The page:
Great Rock Albums of 1981: John Lennon- Double Fantasy
Like every year so far, I begin with albums that were actually released in the previous year but didn’t come to my attention until the new year. In 1981 I had a good excuse. I spent the first two months of the year sailing around the Mediterranean on a ship. As it was the end of the deployment, there weren’t many port calls although there was a field operation in Tunisia. Therefore, news of new record releases were very slow in making their way to my attention.
It is only fitting that since 1980 ended with the tragic murder of John Lennon, I begin 1981 with the album he released just before his death. It has been said in secret whispers that if John hadn’t died so tragically, this album wouldn’t have had the acclaim that it received. I am not going to argue one way or the other here. It’s not the rockiest album I’ve heard, even from him and if it were up to me, all of the songs Yoko Ono sings would be removed from the album. In the same way Linda McCartney had over Paul, Yoko had a definite hold over John and that is why she appears so much on this album. The songs he does make the album for me. My favourite song has always been “Watching the Wheels” especially as I can relate it to what I was going through at the time. I would come to the halfway point of my enlistment and I was getting really fed up with the military bullshit. So, I would sing this song only changing the lyrics to “I’m just waiting for my EAS to come around.” For those wondering, EAS means expiration of active service.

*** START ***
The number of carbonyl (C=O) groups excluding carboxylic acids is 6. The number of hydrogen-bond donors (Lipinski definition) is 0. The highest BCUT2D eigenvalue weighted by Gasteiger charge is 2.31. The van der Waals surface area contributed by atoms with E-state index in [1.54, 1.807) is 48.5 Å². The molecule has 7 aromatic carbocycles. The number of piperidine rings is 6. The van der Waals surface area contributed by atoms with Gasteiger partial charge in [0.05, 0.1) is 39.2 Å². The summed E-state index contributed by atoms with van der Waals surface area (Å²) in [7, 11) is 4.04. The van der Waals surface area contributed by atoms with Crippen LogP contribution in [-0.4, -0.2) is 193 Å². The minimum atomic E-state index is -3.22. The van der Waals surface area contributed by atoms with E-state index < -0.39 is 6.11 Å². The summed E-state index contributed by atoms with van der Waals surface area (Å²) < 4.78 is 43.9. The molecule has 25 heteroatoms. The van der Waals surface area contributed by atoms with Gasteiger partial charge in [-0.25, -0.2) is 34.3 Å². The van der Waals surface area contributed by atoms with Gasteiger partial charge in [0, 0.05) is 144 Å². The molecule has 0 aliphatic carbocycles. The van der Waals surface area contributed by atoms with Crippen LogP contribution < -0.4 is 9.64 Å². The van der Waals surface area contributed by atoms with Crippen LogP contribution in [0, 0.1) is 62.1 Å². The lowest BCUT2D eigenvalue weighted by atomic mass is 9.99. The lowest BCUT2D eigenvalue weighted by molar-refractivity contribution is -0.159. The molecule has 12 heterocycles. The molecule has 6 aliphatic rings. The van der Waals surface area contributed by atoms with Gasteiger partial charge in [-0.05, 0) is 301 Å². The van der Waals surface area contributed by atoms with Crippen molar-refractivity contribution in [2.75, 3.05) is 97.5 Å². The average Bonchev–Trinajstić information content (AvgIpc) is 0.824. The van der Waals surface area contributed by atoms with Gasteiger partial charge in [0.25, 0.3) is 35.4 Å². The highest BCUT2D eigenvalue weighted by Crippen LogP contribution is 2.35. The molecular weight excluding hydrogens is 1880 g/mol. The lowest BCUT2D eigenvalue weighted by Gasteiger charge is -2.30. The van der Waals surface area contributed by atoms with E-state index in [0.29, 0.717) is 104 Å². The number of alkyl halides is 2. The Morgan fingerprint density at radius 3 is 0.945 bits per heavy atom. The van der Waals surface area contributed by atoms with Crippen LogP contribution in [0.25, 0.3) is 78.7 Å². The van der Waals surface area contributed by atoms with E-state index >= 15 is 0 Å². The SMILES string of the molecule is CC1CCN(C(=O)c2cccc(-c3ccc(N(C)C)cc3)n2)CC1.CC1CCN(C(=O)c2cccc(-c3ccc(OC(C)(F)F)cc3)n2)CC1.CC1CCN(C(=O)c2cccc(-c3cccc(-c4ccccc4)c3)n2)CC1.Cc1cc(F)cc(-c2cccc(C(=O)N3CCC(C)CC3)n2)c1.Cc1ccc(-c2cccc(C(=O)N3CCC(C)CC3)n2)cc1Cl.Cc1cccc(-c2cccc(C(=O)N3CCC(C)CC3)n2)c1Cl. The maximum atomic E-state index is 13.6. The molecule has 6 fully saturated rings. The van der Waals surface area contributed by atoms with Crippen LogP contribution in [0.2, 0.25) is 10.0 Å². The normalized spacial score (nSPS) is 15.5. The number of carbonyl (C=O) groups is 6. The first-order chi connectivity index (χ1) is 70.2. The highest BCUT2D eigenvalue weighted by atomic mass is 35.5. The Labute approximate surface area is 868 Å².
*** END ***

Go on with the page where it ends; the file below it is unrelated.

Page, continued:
Another song that really stands out for me on the album is “Clean Up Time.” This is probably the closest to a real rocker on the album. “Beautiful Boy (Darling Boy)” is amusing and there are the two other singles, “Just Like Starting Over” and “Woman.” Both are decent songs but better to listen to when in a more mellow mood.
1. Just Like Starting Over
2. Kiss Kiss Kiss
3. Clean Up Time
4. Give Me Something
5. I’m Losing You
6. I’m Moving On
7. Beautiful Boy (Darling Boy)
8. Watching the Wheels
9. Yes I’m Your Angel
11. Beautiful Boys
12. Dear Yoko
13. Every Man Has a Woman Who Loves Him
14. Hard Times Are Over
It has been suggested that the reason behind the mellow feel and soppy love songs that incorporate most of the “Double Fantasy” album is that John was repenting for his chauvinistic attitudes in the 1960s. Maybe so and if it is the case, then he can say he left the world paying back that debt because this album is in no way chauvinistic. It pours out his love for Yoko and his son and I don’t think anyone should begrudge him that.
Next post: The Police: Zenyatta Mondatta
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